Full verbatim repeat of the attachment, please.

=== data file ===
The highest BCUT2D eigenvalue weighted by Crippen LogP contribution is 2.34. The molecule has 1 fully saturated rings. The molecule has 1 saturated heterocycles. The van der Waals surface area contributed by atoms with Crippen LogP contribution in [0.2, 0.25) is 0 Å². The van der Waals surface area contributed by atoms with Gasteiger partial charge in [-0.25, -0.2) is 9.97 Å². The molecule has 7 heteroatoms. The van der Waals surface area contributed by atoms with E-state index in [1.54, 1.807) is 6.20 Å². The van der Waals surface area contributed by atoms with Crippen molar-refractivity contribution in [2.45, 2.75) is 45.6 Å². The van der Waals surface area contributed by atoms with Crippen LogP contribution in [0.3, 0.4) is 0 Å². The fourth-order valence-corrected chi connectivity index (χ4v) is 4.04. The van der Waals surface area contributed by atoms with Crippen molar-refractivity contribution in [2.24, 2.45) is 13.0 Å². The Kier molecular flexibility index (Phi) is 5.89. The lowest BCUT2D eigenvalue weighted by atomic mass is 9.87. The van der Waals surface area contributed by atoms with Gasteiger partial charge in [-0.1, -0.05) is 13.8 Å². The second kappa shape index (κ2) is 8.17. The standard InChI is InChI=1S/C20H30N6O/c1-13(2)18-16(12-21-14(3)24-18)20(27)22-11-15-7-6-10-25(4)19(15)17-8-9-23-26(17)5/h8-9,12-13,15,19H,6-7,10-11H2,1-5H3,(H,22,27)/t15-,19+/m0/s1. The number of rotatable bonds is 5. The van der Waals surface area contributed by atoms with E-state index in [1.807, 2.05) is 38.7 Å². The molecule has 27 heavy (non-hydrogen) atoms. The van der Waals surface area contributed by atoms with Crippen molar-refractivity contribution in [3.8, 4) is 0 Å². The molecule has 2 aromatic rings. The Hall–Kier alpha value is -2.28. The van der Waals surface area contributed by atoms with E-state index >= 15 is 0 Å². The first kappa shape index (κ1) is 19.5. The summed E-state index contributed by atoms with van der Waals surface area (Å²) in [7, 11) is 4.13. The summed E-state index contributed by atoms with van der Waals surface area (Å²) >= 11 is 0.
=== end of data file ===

The highest BCUT2D eigenvalue weighted by Crippen LogP contribution is 2.34. The molecule has 1 fully saturated rings. The molecule has 1 saturated heterocycles. The van der Waals surface area contributed by atoms with Crippen LogP contribution in [0.2, 0.25) is 0 Å². The van der Waals surface area contributed by atoms with Gasteiger partial charge in [-0.25, -0.2) is 9.97 Å². The molecule has 7 heteroatoms. The van der Waals surface area contributed by atoms with E-state index in [1.54, 1.807) is 6.20 Å². The van der Waals surface area contributed by atoms with Crippen molar-refractivity contribution in [2.45, 2.75) is 45.6 Å². The van der Waals surface area contributed by atoms with Crippen LogP contribution in [0.3, 0.4) is 0 Å². The fourth-order valence-corrected chi connectivity index (χ4v) is 4.04. The van der Waals surface area contributed by atoms with Crippen molar-refractivity contribution in [2.24, 2.45) is 13.0 Å². The Kier molecular flexibility index (Phi) is 5.89. The lowest BCUT2D eigenvalue weighted by atomic mass is 9.87. The van der Waals surface area contributed by atoms with Gasteiger partial charge in [-0.1, -0.05) is 13.8 Å². The second kappa shape index (κ2) is 8.17. The standard InChI is InChI=1S/C20H30N6O/c1-13(2)18-16(12-21-14(3)24-18)20(27)22-11-15-7-6-10-25(4)19(15)17-8-9-23-26(17)5/h8-9,12-13,15,19H,6-7,10-11H2,1-5H3,(H,22,27)/t15-,19+/m0/s1. The number of rotatable bonds is 5. The van der Waals surface area contributed by atoms with E-state index in [1.807, 2.05) is 38.7 Å². The molecule has 27 heavy (non-hydrogen) atoms. The van der Waals surface area contributed by atoms with Crippen molar-refractivity contribution in [3.8, 4) is 0 Å². The molecule has 2 aromatic rings. The Hall–Kier alpha value is -2.28. The van der Waals surface area contributed by atoms with E-state index >= 15 is 0 Å². The first kappa shape index (κ1) is 19.5. The summed E-state index contributed by atoms with van der Waals surface area (Å²) in [7, 11) is 4.13. The summed E-state index contributed by atoms with van der Waals surface area (Å²) >= 11 is 0.